October 15, 2019

… the old classic Nature Boy, a song whose other-worldly, slightly surreal melody has always made it sound like a song simply waiting for Annie’s voice to join it ...

In 1977, while Renaissance were taking a short hiatus in order for John Tout to recover from illness, Annie Haslam decide to take advantage of a couple of months’ free time to record her first solo album. This was quite an easy decision as her partner at the time Roy Wood happened, of course, to be a multi-instrumentalist songwriter and producer who was only too pleased to collaborate on the project. He ended up writing three of the eight songs, playing the majority of the instruments, lending vocals to the recordings, producing the album and, last but not least, painting the gatefold cover picture! Presumably he had a broom handy to sweep the studio as the old saying goes! In fact, such was his contribution that it seems a remarkable lack of ego on his part not to claim a co-credit, but the album nevertheless came out credited to Annie alone, and of course her astonishingly clear and vibrant vocals are the star throughout.

The material comprises two songs written by her Renaissance colleague Jon Camp (Inside My Life and the excellent opener If I Were Made Of Music), three covers and the aforementioned three Wood originals which really form the backbone of the album. Firstly there is the single I Never Believed In Love, which they hoped could replicate Elton John and Kiki Dee’s success with Don’t Go Breaking My Heart, but sadly bombed. Secondly, closing the first side, is the African-inspired Hunioco, which was really ahead of its time in the way it predated the 1980s World Music boom. Indeed, I cannot be the only one to have to check the songwriting credits, so authentic does it sound. The backing vocals are in fact not in any particular language, but rather in an African-sounding ‘language’ made up by Wood – according to Annie they had to have it checked to ensure they weren’t inadvertently singing anything which was offensive in a language they didn’t know. It’s safe to say that this track, had it been put out by Peter Gabriel or Paul Simon some years later, would have become much more well known.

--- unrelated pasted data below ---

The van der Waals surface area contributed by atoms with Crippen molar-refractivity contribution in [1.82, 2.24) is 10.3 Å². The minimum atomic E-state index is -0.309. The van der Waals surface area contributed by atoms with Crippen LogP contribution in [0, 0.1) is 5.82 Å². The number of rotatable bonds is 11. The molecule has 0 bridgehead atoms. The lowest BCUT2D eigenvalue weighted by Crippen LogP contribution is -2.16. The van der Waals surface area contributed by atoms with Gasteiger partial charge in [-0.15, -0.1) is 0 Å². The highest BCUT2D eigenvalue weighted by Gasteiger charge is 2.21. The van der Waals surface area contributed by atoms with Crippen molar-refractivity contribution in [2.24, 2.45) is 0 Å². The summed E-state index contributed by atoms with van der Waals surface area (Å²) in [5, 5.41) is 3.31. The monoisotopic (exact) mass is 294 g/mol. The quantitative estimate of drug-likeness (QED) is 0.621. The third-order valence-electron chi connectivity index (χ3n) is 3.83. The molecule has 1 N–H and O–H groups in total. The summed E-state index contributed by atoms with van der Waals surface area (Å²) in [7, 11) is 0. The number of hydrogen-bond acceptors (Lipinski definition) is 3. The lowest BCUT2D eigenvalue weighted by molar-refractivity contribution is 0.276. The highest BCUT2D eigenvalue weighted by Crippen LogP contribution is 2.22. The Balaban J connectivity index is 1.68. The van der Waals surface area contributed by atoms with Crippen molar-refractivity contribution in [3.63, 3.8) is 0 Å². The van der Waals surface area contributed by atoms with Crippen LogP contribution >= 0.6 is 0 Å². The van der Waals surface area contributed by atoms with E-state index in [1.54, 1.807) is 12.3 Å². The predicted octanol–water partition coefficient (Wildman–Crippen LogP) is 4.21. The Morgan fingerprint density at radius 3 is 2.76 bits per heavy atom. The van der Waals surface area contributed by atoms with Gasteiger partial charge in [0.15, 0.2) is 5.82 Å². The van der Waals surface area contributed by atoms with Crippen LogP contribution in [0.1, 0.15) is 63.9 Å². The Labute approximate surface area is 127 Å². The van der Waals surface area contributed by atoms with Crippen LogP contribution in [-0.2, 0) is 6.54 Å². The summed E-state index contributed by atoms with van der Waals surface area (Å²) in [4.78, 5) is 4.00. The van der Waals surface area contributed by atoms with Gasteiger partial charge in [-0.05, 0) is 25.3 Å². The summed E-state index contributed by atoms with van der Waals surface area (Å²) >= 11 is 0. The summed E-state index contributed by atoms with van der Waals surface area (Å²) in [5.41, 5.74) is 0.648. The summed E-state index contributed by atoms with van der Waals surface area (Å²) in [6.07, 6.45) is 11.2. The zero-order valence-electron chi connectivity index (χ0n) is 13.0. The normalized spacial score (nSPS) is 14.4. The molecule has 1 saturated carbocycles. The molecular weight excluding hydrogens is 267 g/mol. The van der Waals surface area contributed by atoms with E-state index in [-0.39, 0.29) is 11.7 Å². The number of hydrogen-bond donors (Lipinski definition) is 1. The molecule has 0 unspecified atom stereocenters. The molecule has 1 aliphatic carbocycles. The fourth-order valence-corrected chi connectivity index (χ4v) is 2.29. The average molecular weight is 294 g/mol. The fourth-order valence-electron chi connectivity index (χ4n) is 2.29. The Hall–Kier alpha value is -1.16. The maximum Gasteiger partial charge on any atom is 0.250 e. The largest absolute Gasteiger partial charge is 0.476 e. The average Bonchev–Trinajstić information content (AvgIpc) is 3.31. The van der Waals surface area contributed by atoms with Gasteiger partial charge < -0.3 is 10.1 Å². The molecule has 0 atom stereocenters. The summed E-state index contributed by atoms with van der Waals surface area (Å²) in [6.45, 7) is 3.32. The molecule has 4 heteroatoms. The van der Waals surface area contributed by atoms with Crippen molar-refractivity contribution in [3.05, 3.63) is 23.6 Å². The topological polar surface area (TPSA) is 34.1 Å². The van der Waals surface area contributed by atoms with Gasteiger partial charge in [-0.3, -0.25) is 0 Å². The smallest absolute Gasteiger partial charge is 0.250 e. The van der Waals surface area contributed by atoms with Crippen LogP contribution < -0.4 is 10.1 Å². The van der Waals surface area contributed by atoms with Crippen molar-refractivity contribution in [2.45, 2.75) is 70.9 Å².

Finally of the Wood compositions comes what is possibly the highlight of the album, in the form of the bizarrely wonderful Rockalise! Opening the second side of the original vinyl, it begins with Annie singing a soaring, wordless melody which sounds hand-picked from her Renaissance ‘day job’, before a couple of minutes into the track a full ‘band’ (actually a host of multi-racked Woods!) burst in and proceed to barrel along in a good-time rock and roll fashion which somehow completely counterpoints the Haslam vocal. It’s like Renaissance colliding with Wizzard and it should be a car crash, but it is somehow hugely, irresistibly enjoyable.

Of the three covers, two are successful. The closing track Going Home is of course the words put to the music of Dvorak’s New World Symphony – as the booklet reminds us, as used in the famous early ’70s Hovis bread advertisement in the UK. It could descend into schlock, but Annie’s sensitive vocal performance together with the superb arrangement make it effective in an entirely non-bread-nostalgic way! The only mis-step here is the Rodgers & Hammerstein ballad If I Loved You from Carousel, which meanders along in sub-1940s-Disney mode with a heavy handed arrangement doing it no favours. Annie sings it well, but sounds as if she herself is fighting something of a losing battle. Much better is the old classic Nature Boy, a song whose other-worldly, slightly surreal melody has always made it sound like a song simply waiting for Annie’s voice to join it, and so it proves. The arrangement is a little more jazzy than some others, but it works.

Of course, with the Punk Revolution in full swing in 1977, there was no way this album was going to avoid the fate of a boulder into the Atlantic, and so it proved, as it barely peeped over the parapet at a high of Number 167. Now though, the world is almost certainly far more receptive to this ambitious and enjoyable melting pot of material. It’s not Renaissance, of course it isn’t – and neither does it sound anything like a Roy Wood solo album, but it is a fascinating artifact for any lover of either of these musical talents, and if you happen to be a fan of both you will be in Hog Heaven, as they say.

Take a trip through the looking glass and check this one out. By my ears and whiskers, you’re late – but you haven’t yet missed the Tea Party!